Friday, 27 March 2020

With Lawrence in Arabia*

* Not the book of the same name by Lowell Thomas but a good title for this post!

All being well and with a fair following wind we should soon see the launch of the latest volume in the ‘Portable Wargame’ series by Bob Cordery - The Portable Colonial Wargame.

The cover for Bob’s latest tome - nothing smacks more of Colonial Wargames than Redcoats and arid, rocky desert in my opinion (with apologies to the non-arid, rocky desert Colonial gamers!) with the obligatory horde of revolting natives.

The provisional contents of the book and of particular interest for this post starts on page 142 - Early twentieth century colonial wargaming

Some time ago I acquired from Irregular Miniatures two 15mm forces for a planned Arab Revolt style set up. I have the Arabs and Turks and whilst what there is would be more than sufficient for a game I decided that a few bits and pieces should be added. I wanted to add some regulars to the Arabs - Armoured Cars, machine gunners and some mountain artillery - but never got around to doing so.

You may recall that I even went as far as to expand the revolt to  include a naval dimension and even at one point thought about adding in Madasahatta. As usual the project suffered from advanced ‘mission creep’ and quickly grew out of control so, like many ideas before, the whole concept was quietly shelved and some of the material disposed of.

Well, Bob’s very timely new book will help to resuscitate the idea albeit in a more manageable form. Aside from the forces I already own I will need to add an Imperial force and for some unaccountable reason I am seriously thinking about something ANZAC themed. I say unaccountable because this was certainly not the original plan! I have yet to finally decide on this but I reckon it would make an interesting force to raise - shades of the Lighthorsemen perhaps? Naturally the naval dimension will feature but on a much smaller scale than previously.

The first step though, would be to acquire the armoured cars, machine guns and mountain artillery to support the Arabs.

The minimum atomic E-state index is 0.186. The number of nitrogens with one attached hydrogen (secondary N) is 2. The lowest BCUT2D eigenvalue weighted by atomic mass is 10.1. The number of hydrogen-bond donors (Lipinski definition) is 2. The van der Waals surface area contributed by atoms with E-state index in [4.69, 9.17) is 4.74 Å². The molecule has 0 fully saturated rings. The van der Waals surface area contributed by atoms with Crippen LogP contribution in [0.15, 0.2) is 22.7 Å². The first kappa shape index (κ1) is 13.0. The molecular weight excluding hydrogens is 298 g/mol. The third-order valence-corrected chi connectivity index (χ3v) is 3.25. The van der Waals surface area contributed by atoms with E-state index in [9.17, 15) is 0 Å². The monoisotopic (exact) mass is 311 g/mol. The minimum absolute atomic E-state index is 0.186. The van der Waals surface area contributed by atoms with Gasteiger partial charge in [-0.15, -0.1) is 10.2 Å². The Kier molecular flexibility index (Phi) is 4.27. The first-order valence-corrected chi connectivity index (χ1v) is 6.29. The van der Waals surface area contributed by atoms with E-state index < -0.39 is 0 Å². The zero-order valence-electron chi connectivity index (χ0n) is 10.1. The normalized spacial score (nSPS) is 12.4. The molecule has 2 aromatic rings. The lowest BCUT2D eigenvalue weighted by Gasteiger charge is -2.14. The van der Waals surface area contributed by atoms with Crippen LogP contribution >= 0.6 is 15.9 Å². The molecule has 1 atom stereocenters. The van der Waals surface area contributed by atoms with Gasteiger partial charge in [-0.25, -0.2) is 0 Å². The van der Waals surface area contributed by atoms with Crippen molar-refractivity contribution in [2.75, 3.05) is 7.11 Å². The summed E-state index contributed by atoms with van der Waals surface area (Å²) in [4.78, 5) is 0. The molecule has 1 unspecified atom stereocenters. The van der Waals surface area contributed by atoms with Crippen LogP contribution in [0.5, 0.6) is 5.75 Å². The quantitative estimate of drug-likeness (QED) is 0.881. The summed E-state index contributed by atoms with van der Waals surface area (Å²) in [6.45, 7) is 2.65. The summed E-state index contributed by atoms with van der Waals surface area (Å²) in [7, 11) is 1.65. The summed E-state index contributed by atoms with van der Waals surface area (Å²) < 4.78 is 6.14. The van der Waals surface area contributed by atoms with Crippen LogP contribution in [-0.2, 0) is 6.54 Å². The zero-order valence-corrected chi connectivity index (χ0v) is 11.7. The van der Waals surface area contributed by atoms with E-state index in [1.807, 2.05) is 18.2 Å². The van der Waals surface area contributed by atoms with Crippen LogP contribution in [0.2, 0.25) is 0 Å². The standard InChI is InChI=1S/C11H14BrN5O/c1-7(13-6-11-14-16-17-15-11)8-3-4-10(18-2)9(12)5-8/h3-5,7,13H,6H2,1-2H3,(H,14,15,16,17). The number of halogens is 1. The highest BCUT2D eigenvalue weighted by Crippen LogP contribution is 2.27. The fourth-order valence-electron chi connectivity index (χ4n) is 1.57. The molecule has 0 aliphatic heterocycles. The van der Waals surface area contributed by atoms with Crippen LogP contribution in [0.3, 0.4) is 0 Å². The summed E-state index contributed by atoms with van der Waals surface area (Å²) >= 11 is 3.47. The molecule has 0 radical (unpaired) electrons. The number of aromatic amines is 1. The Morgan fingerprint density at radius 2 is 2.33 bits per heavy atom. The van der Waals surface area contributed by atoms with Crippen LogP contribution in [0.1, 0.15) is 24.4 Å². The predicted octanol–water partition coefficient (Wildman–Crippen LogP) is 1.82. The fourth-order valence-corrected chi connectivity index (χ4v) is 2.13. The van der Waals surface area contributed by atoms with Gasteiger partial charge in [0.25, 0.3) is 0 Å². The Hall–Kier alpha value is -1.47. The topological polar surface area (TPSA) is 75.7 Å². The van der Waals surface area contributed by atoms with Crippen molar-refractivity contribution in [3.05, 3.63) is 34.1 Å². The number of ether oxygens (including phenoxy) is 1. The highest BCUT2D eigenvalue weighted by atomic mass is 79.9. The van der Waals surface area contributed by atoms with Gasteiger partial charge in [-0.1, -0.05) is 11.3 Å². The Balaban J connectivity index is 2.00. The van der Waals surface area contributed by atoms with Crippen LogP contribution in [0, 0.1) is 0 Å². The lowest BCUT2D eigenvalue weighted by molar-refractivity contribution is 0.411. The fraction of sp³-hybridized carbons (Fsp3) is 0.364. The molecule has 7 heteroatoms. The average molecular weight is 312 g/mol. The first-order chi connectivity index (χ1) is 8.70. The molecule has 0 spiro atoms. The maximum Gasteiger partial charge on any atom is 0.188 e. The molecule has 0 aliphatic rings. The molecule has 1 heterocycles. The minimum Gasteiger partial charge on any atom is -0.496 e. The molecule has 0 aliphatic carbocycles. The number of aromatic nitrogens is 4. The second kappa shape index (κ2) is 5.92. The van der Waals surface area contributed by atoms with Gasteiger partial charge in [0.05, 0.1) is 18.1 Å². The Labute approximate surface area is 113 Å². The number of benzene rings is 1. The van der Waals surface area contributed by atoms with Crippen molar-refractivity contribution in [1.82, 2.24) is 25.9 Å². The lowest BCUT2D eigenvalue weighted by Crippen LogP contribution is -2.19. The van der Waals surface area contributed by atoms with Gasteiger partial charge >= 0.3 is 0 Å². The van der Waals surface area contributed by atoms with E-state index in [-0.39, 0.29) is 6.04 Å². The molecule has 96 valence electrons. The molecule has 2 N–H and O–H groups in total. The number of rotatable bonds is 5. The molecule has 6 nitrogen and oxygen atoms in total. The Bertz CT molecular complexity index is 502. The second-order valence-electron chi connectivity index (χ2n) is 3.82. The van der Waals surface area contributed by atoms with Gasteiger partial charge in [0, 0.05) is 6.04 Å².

A selection of Irregular Miniatures 15mm Arabs - all suitably generic in a Hollywood kind of way and usable for a variety of things (including Beau Geste but that is another kettle of fish altogether).

A selection of Irregular Miniatures 15mm WW1 Turks. I rather like the portly looking commander and the rather natty looking staff car. I have artillery and machine guns for them and indeed, I just uncovered a couple of hard plastic German 105mm howitzers that could be used to increase the Turkish artillery park

I will need to refresh my memory in respect of the Arab Revolt but that will be no hardship and of course, this will need to be fitted in around the Napoleonics.

David Lean’s Lawrence of Arabia it is then....

All men dream: but not equally. Those who dream by night in the dusty recesses of their minds wake in the day to find that it was vanity: but the dreamers of the day are dangerous men, for they may act their dreams with open eyes, to make it possible. This I did.” T. E. Lawrence


Steve J. said...

David Lean's film is a classic and I still love that shot of Omar Sharif appearing from the mirage. The book will also allow me to re-visit an Afghan themed project from a good few years ago and one that is more manageable, fingers crossed!

Jim Jackaman said...

That does look interesting..I have 10mm Pendraken Turkish and British armies in then leadpile, as well as some ideas for a NW Frontier thing.

David Crook said...

Hi Steve J,

It is one of my all time favourite films and Bob’s book will certainly help me to scratch the Arab Revolt itch! The Arab figures I own (Irregular Miniatures generic 15mm Moslems troops) could pass muster as Afghans - I rather fancy the Waziristan campaign in 1919 - if required.

For now though it is the Napoleonics.

All the best,


David Crook said...

Hi Jim,

The 10mm Pendraken stuff for the period is very nice and I rather liked their selection of armoured cars. Funny you should mention the NW Frontier....

All the best,